‘What Unites us is…a Common Hope for the Future – a Shared Love of Freedom’
U.S. Appeals Court Judge James Ho testified at a House Judiciary Committee hearing about diversity on the federal bench that is very much worth noting:
It is true that I am the only Asian American on my court. I’m also the only immigrant on my court.
But I would never suggest that a wise Asian would, more often than not, reach a better conclusion than a white judge. That would be antithetical to our legal system, and poisonous to civil society. No one should ever assume that I’m more likely to favor Asians or immigrants or anyone else—or that my colleagues are less likely to. Everyone should win or lose based on the law—period. That’s why Lady Justice wears a blindfold. That’s why judges wear black robes.
My point is just that I don’t come to my views because I think racism is behind us. Rather, I come to my views precisely because racism is not behind us. The last thing we should do is divide people by race. The last thing we should do is suggest that the racists are right. We don’t achieve equality of opportunity by denying it to anyone—we achieve it by securing it for everyone.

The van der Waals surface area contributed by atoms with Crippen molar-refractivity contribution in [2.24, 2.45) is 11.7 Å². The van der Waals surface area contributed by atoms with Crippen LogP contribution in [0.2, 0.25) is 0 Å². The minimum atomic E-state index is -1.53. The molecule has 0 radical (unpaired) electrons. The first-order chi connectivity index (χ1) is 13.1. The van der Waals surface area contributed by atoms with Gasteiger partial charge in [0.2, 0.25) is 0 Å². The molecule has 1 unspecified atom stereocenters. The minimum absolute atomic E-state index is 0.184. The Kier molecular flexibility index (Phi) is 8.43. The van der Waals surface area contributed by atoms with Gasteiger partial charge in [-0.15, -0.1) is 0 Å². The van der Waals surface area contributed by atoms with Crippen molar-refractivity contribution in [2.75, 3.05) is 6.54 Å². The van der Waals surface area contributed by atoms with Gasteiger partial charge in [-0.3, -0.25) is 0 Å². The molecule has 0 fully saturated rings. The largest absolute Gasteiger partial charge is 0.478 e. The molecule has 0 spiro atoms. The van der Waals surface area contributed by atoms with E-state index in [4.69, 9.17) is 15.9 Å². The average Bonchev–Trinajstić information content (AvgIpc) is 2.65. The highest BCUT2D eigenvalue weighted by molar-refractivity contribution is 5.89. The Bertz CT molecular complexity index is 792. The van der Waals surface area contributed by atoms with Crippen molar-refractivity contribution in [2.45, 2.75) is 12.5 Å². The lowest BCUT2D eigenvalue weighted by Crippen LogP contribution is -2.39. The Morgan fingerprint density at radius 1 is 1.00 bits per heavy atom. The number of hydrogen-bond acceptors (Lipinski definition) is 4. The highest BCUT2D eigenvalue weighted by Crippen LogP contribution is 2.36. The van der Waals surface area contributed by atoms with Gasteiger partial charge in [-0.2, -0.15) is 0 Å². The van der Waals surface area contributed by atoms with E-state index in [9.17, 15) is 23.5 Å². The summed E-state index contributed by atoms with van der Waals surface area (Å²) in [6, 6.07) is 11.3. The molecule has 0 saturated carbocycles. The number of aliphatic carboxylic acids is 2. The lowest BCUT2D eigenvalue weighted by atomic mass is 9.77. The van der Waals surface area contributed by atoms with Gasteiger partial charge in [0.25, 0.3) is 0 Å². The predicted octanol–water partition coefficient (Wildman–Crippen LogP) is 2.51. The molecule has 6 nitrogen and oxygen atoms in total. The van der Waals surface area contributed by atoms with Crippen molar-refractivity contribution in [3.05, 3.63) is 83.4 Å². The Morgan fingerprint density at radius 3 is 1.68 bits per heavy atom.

So make no mistake: It would be profoundly offensive—and un-American—to tell the world that you’re restricting a judgeship to members of only one race. It’s offensive to people of other races. And it’s offensive to people of that race—because you’re suggesting that the only way they’ll get the job is if you rig the rules in their favor.
As a judge, I have the honor of presiding over a naturalization ceremony every year, to celebrate my own naturalization thirty-nine years ago. People from all around the world come together in one room, for one purpose—to become an American. And it reminds me that what binds our nation is not a common race, or religion, or philosophical point of view. What unites us is not a common past, but a common hope for the future—a shared love of freedom—and a mutual commitment to the Constitution and to the principle of equality of opportunity.
Ho was born in Taiwan and is a naturalized U.S. citizen. President Donald Trump appointed Ho to the bench in 2018.
Image Credit: Brian Turner / CC BY (https://creativecommons.org/licenses/by/2.0)